Guest appearance at the Grafenegg Festival
Lili Boulanger (1893 – 1918)
D’un matin de printemps
Richard Strauss (1864 – 1949)
Four Last Songs
Pjotr Iljitsch Tschaikowsky (1840 – 1893)
Symphony No.6 in B minor Op. 74 Pathétique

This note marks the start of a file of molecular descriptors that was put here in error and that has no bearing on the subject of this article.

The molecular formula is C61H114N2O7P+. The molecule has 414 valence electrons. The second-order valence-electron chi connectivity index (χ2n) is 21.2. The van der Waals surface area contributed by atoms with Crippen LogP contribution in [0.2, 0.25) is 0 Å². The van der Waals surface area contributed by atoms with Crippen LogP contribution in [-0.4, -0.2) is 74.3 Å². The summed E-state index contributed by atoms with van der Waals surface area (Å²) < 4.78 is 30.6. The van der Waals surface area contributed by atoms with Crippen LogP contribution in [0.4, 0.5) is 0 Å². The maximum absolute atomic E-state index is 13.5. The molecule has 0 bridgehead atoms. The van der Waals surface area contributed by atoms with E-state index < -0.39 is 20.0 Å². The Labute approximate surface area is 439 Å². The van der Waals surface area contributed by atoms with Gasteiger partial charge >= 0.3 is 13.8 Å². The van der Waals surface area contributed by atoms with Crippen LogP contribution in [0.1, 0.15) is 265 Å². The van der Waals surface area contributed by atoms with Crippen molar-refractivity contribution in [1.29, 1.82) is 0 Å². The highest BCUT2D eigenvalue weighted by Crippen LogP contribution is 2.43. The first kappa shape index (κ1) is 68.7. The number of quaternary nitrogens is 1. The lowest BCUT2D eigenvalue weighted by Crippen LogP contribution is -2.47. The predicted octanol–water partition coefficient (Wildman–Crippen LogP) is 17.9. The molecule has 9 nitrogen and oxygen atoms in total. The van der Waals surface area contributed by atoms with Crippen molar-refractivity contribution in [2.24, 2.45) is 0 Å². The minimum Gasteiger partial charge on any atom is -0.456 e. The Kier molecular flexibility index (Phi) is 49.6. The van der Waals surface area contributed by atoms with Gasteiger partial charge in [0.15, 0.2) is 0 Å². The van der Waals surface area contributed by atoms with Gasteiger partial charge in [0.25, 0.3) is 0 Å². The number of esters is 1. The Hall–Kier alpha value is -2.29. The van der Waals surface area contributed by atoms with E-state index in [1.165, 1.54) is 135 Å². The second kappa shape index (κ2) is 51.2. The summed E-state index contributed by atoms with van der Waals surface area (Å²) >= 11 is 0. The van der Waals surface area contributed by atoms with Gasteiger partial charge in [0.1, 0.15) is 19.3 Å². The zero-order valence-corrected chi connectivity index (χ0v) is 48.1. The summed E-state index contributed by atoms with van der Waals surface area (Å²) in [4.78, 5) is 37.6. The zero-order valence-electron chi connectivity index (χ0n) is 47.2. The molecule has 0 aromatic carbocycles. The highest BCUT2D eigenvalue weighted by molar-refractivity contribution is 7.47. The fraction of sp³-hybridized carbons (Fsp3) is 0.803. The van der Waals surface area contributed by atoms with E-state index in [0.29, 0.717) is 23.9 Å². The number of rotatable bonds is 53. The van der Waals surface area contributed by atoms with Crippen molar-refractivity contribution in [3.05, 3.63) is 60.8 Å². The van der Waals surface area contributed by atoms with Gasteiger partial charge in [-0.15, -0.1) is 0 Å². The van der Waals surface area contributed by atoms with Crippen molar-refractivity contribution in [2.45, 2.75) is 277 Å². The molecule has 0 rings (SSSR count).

She was the first woman to win the coveted “Prix de Rome”. What other marvels might the French composer Lili Boulanger have given the world of music had she not died in 1918 at the age of only 24? Michael Sanderling commemorates this highly talented composer with the delicate tone poem “D’un matin de printemps”. He goes on to conduct two works of farewell, beginning with Richard Strauss’s “Four Last Songs”, the composer’s headily beautiful swan song to Romantic music. The weightless melismas and jubilant flights of fancy of the solo part are sung by Joyce El-Khoury. Born in Lebanon, she is also involved in humanitarian and educational work on behalf of her home country. After the interval, we hear Tchaikovsky’s famous “Pathétique”, which fades out at the end like a musical demise. It is macabre that the composer actually died of cholera, maybe even having deliberately infected himself, only a few days after the premiere. “Tchaikovsky was a torn personality who never really found his place in society,” Sanderling believes, and he celebrates the Sixth as a moving requiem.